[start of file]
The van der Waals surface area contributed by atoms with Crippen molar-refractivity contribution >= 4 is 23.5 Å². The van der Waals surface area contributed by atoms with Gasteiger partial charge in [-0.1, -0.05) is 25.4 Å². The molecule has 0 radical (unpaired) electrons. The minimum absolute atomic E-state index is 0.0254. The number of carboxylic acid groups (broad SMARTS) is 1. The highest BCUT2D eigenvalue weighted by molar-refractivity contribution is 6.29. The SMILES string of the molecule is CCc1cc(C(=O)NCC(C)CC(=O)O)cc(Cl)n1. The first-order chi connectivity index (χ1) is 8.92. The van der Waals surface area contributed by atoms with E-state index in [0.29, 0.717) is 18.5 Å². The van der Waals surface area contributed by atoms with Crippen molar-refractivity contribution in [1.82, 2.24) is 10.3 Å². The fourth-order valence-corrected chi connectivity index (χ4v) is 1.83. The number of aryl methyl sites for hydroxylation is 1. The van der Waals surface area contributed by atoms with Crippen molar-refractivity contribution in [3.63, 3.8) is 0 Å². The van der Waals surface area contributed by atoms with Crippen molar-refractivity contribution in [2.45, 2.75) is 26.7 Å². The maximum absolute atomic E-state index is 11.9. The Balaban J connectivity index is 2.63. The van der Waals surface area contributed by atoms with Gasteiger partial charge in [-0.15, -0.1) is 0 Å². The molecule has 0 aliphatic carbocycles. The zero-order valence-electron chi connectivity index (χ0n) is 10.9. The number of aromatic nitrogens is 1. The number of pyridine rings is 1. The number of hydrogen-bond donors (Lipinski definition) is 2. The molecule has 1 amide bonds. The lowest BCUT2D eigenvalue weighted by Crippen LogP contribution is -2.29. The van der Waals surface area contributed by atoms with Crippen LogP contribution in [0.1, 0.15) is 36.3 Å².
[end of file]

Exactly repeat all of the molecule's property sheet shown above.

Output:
The van der Waals surface area contributed by atoms with Crippen molar-refractivity contribution >= 4 is 23.5 Å². The van der Waals surface area contributed by atoms with Gasteiger partial charge in [-0.1, -0.05) is 25.4 Å². The molecule has 0 radical (unpaired) electrons. The minimum absolute atomic E-state index is 0.0254. The number of carboxylic acid groups (broad SMARTS) is 1. The highest BCUT2D eigenvalue weighted by molar-refractivity contribution is 6.29. The SMILES string of the molecule is CCc1cc(C(=O)NCC(C)CC(=O)O)cc(Cl)n1. The first-order chi connectivity index (χ1) is 8.92. The van der Waals surface area contributed by atoms with E-state index in [0.29, 0.717) is 18.5 Å². The van der Waals surface area contributed by atoms with Crippen molar-refractivity contribution in [1.82, 2.24) is 10.3 Å². The fourth-order valence-corrected chi connectivity index (χ4v) is 1.83. The number of aryl methyl sites for hydroxylation is 1. The van der Waals surface area contributed by atoms with Crippen molar-refractivity contribution in [3.63, 3.8) is 0 Å². The van der Waals surface area contributed by atoms with Crippen molar-refractivity contribution in [2.45, 2.75) is 26.7 Å². The maximum absolute atomic E-state index is 11.9. The Balaban J connectivity index is 2.63. The van der Waals surface area contributed by atoms with Gasteiger partial charge in [-0.15, -0.1) is 0 Å². The molecule has 0 aliphatic carbocycles. The zero-order valence-electron chi connectivity index (χ0n) is 10.9. The number of aromatic nitrogens is 1. The number of pyridine rings is 1. The number of hydrogen-bond donors (Lipinski definition) is 2. The molecule has 1 amide bonds. The lowest BCUT2D eigenvalue weighted by Crippen LogP contribution is -2.29. The van der Waals surface area contributed by atoms with Crippen LogP contribution in [0.1, 0.15) is 36.3 Å².